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“Knock-and-Talk” – Seizure

County of Calumet v. Daniel A. Ryan, 2011AP490, District 2, 12/14/11

court of appeals decision (1-judge, not for publication); for Ryan: John M. Carroll; case activity

Officers, investigating a one-car accident, approached Ryan’s home, knocked on his door and “(a)fter several minutes of ‘back and forth,’ Ryan came out of his residence” (admittedly “voluntarily”). Subsequent testing revealed him to be intoxicated and he was convicted of OWI. His appeal challenges the initial encounter as an unlawful encounter. The trial court held that Ryan left his house incident to “a voluntary ‘knock and talk’ interview” unaccompanied by any police threats; the court of appeals affirms, applying City of Sheboygan v. Cesar, 2010 WI App 170, 330 Wis. 2d 760, 796 N.W.2d 429 (consensual “knock and talk” interview doesn’t amount to seizure). United States v. Jerez, 108 F.3d 684 (7th Cir. 1997) (court finding unlawful seizure when police knocked on motel room door for 3 minutes without response, and at one point commanded, “Police. Open up the door.”), ¶13 n. 2.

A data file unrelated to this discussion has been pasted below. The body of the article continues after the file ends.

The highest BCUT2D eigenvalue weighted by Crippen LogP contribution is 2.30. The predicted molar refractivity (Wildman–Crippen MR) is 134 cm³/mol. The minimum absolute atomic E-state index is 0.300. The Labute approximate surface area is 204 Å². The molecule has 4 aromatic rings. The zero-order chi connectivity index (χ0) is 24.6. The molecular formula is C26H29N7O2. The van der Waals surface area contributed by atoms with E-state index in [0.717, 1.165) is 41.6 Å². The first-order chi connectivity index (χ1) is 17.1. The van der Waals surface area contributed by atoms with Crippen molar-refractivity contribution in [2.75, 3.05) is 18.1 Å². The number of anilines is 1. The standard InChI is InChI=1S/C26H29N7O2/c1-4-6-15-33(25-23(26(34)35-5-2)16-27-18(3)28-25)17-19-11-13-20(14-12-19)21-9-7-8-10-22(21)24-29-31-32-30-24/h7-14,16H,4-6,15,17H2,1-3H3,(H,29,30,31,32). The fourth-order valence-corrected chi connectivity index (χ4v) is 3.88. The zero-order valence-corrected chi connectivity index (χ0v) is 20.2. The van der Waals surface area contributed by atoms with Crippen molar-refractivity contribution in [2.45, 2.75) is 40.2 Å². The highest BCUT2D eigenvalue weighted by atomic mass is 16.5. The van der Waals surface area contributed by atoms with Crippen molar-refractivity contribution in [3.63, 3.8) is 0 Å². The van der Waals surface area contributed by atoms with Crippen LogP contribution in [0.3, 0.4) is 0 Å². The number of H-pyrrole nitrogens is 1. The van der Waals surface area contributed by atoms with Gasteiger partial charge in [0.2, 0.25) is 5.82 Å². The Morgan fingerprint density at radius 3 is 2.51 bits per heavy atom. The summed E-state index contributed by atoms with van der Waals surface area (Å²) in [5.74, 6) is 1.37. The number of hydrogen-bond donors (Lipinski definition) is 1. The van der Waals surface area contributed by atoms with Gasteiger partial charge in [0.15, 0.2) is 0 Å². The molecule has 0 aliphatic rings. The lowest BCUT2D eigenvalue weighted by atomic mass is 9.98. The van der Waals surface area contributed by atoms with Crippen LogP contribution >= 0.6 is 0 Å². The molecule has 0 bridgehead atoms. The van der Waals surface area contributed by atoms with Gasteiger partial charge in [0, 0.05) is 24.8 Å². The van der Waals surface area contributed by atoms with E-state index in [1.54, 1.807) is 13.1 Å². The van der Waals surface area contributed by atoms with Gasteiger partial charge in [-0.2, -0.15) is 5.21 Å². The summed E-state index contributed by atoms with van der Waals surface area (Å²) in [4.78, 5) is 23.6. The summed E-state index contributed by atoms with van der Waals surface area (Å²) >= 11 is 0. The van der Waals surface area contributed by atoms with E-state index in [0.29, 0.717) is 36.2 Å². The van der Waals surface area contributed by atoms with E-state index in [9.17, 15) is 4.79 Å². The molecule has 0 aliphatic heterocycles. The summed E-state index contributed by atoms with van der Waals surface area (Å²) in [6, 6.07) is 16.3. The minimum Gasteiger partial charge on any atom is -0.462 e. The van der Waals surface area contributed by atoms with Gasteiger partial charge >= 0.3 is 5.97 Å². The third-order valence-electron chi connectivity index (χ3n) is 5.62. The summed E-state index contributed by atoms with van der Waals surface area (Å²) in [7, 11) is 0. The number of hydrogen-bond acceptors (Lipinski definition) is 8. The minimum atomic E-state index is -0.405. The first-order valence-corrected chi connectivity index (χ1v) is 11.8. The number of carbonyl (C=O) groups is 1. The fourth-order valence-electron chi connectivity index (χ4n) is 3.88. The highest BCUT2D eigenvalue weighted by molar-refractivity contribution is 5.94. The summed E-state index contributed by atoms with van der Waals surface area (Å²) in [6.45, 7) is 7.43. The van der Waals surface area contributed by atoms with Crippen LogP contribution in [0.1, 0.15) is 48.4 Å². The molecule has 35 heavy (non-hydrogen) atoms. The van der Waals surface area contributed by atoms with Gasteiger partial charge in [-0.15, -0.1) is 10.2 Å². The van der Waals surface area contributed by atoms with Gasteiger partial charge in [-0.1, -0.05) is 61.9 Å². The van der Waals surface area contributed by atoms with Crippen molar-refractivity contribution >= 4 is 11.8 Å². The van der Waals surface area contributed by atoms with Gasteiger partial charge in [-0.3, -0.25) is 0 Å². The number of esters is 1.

Not argued: the “implied invitation” doctrine (see, e.g., State v. Davis, 2011 WI App 74, ¶10: police may enter curtilage if impliedly open to public). In other words, if an area around the home appears to be accessible to the public at large, the police also have an “implied invitation” to access that area. Here, the police went to Ryan’s back, not front, door – which on its face might raise at least a question about unlawful entry, against which the following details must be considered: “Kucharski walked to Ryan’s house and followed a trail to the back door because the front door did not appear accessible.  The front of the property had a dumpster in the driveway and was overgrown with weeds,” ¶3. Granted, the seeming inaccessibility from the front suggests the futility of a curtilage argument. On the other hand, just how much of an invitation does a trail present? In any event, the point here is simply that the “implied invitation” doctrine is relatively undeveloped terrain in Wisconsin caselaw, and will remain so if not raised. (Which isn’t to say that it should have been raised here; to the contrary, Ryan’s brief acknowledges that the front door “was not used as an active entryway,” and on these facts the argument probably would have been a non-starter.)

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